All involved do a decent job. James Mangold keeps the suspense turning to a fair degree, although there are never fully any scenes that keep one breathlessly on the edge of the seat – bar one good jump where a car comes by and casually swipes the mother away. Michael Cooney does a decent job in putting the script through a series of constant twists that keep hinting at secrets behind everybody’s motive.
The film has a good cast line-up, with John Cusack, who since emerging as a 1980s Brat Packer has smartly recast himself in the 1990s as a sly ironist in intelligent, off-the-centre stage roles, solidly acquitting himself as the hero. There is fine support notedly from Amanda Peet, a scene-stealing Rebecca De Mornay and Mangold regular Pruitt Taylor Vince, whose amazingly twitchy eyes has had him typecast in these psycho roles and who plays the part here with a surprising degree of sympathy.
If that was all that Identity was, it would be merely a competent and above average psycho-thriller, albeit not a remarkable one. Maybe, if nothing else, Identity might have had it over its contemporaries due to its sheer lack of teen horror movie formula – the characters are not self-absorbed beautiful people; there is a refreshing lack of genre irony and in-referencing about the film (at most one character gets a scene comparing the situation to Agatha Christie’s oft-filmed Ten Little Niggers/Indians ); and James Mangold and Michael Cooney concentrate on solid dependables like character and suspense.
For once, Identity is a film whose effect is carried almost entirely by its script. There is a twist that comes maybe twenty minutes before the ending and it was this that proved to be the film’s selling point. It is a genuine left field surprise – certainly one, even though advance word had warned one that there was a surprise in store, that I never guessed and one that turns everything on its head. It is a surprise that also sits between the genuinely jolting and the ever-so-contrived.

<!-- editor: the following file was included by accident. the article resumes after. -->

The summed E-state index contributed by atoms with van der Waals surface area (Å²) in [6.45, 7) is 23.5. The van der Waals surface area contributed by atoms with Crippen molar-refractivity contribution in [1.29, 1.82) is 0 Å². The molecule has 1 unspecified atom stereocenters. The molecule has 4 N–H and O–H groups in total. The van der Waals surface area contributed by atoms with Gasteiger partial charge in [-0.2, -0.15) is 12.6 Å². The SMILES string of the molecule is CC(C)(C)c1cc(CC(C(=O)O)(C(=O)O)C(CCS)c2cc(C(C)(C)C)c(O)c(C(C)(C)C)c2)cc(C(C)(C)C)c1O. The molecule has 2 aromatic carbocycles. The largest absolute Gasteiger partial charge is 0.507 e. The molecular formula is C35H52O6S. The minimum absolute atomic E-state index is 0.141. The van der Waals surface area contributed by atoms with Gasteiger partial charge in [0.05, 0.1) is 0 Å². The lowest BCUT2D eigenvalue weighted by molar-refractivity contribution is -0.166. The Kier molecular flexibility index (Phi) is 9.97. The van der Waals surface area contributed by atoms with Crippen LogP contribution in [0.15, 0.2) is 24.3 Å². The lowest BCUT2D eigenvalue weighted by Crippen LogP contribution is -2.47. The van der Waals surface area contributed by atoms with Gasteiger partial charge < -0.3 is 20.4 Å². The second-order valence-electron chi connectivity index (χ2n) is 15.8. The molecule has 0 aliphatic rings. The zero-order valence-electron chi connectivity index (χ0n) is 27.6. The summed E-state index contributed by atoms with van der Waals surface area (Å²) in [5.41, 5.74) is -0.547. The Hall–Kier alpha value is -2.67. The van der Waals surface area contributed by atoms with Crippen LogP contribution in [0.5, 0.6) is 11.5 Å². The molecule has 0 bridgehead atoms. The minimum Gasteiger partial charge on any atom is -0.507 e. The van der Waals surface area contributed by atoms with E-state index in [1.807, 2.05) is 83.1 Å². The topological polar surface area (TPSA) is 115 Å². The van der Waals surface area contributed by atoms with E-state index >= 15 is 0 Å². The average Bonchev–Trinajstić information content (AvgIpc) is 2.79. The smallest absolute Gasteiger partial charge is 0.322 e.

There is very much the sense that the film has conducted this because Identity wanted to throw its parcel in with the body of what one might term Conceptual Reversal films of recent years – the likes of Open Your Eyes (1997), Dark City (1998), Fight Club (1999), The Sixth Sense (1999), The Others (2001) and The Village (2004) – films that conduct way-out surprise reversals that eventually reveal that everything that has been happening has been a virtual simulation, or the characters are dead or imaginary. (for more detail see Films Featuring Conceptual Reversal Twists). A very similar twist was pulled with some ingenuity in the Inside No. 9 episode Thinking Out Loud (2020).
The particular twist conducted here works well and one is jolted out of their assumptions but beneath it there is also something that feels manufactured about it. (One may also question why, after the revelation of the artificiality of scenario, the film then returns to continue playing out the various pieces of suspense happening within the situation as though it were still real). There seems a forced determination upon James Mangold and Michael Cooney’s part to dazzle their audience with their cleverness. This is something that is apparent from the opening and their showoffy means of introducing the various characters in an elliptical non-linear way a la Pulp Fiction (1994). The upshot is that they do succeed; it is just that sometimes the effort of their trying to do so shows through.
(Winner for Best Original Screenplay, Nominee for Best Actor (John Cusack) and Best Supporting Actress (Rebecca De Mornay) at this site’s Best of 2003 Awards).